Ultimately, of course, Clinton lost that 2008 Democratic presidential primary campaign to Barack Obama, who, as President went on to pass the nation’s first universal health care law in 2010. Among the key aspects of the Obamacare law was President Obama’s decision not to rescind the “non-interference clause” in the pricing of Medicare Part D drugs, which is the way it stands today.
Brooklyn, New York 2015
So, this brings us to the presidential campaign of 2016 and once again, Hillary Clinton is a candidate. Although her campaign has experienced various ups and downs, one issue that once more has gained national traction for Clinton is her stated desire to control the pricing of prescription drugs.
In the current 2016 political campaign, we can see that Clinton has resurrected and enhanced her previous drug price control positions from both her 1993 and 2008 efforts. Applying these earlier Rx price control experiences, she has found resonance with large swaths of the American voting public who are outraged by a series of pricing disasters that the U.S. pharmaceutical industry has visited on itself. Clinton, following each unbelievable Rx pricing revelation, has adroitly taken advantage of these developments and made drug pricing one of the top concerns of her campaign. And why wouldn’t she? She has decades of experience with this issue.
And to that point, two weeks ago, on September 22nd Clinton released her latest, broader approach to controlling the “spiraling costs of prescription drugs in this nation.” This included:
(A) Stop direct-to-consumer drug company advertising subsidies, and reinvest funds in research.
(B) Require drug companies that benefit from taxpayers’ support to invest in research, not marketing or profits.
(C) Cap monthly and annual out-of-pocket costs for prescription drugs to save patients with chronic or serious health conditions hundreds or thousands of dollars.
(D) Increase competition for prescription drugs, including specialty drugs, to drive down prices and give consumers more choices by clearing out the FDA generic backlog and increasing competition for the new biologic Rx’s.
(E) Prohibit “pay for delay” arrangements that keep generic competition off the market.
(F) Allow Americans to import drugs from abroad – with careful protections for safety and quality.
(G) Ensure American consumers are getting value for their drugs using the results of private-sector analysis to hold the drug companies accountable.
(H) Demand higher rebates for prescription drugs in Medicare.
(I) Allow Medicare to negotiate drug and biologic prices.
So from a historic standpoint, what have learned about Hillary Clinton and Rx price controls?
First, Clinton’s outlook on the issue of Rx price controls has been evolutionary, ranging from her days in Arkansas when it was of no apparent concern to her -- to the inflamed “get-the-drug-guys” environment of the 2016 Presidential campaign. Obviously, Clinton’s 20 plus years of reviewing and thinking about Rx price controls probably makes her the best informed candidate on drug price controls now running for President.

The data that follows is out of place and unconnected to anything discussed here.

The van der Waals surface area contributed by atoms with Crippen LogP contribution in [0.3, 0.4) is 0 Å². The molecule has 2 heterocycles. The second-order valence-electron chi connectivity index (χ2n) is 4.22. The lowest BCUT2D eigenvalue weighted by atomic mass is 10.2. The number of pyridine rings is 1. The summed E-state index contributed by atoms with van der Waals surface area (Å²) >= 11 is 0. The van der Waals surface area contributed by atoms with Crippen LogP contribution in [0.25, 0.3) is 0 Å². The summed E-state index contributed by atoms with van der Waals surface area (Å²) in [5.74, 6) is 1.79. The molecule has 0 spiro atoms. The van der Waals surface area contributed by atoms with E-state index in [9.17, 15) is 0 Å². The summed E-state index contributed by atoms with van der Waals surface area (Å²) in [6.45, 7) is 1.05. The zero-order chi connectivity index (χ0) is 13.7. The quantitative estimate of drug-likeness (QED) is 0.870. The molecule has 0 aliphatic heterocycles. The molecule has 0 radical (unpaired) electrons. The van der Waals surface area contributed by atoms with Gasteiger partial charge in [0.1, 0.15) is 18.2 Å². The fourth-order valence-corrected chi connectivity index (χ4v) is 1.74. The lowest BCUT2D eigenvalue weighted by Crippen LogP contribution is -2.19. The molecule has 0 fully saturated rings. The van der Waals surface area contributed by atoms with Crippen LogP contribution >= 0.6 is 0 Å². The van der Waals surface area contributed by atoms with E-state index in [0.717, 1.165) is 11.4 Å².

Secondly, PhRMA and several Rx leaders recently dismissed the prospect of the creation of drug price controls in the near future as something that is “not favored by the American public”. This rather dismissive attitude, based on the recent PhRMA poll, walks right into the middle of Clinton’s political sweet spot on the issue of drug price controls. In one of the upcoming debates, look for Clinton, the seasoned Rx price control warrior, to discredit and completely dismantle PhRMA and that PhRMA-sponsored poll.
And finally, is it possible the Rx price control issue is something that may have become “personal” for Hillary Clinton? Consider these historical points: What industry fought her tooth and nail during the 1993 Health Care bill? What industry in 2008 dodged the Clinton-supported price control of Medicare Part D drugs by awkwardly allying with President Obama -- who ultimately decided against government control of Part D? And today, what industry is openly dismissing the prospect of drug price controls even as that industry’s rather outlandish pricing practices are being embarrassingly exposed to an enraged public?
Right. It’s the American pharmaceutical industry. And is it possible, should Clinton be elected, that she will forget all of this history? No, it’s not. That’s not how Hillary Clinton operates.
Public policy, as we know, is written by the winners. In the case of a successful Hillary Clinton campaign for the Presidency in 2016, I would bet a lot that among the first public policy actions of a new Hillary Clinton Administration will be a series of very tough price controls that heavily impact the American pharmaceutical industry.
Tom Norton, NHD Smart Communications of Illinois, Inc.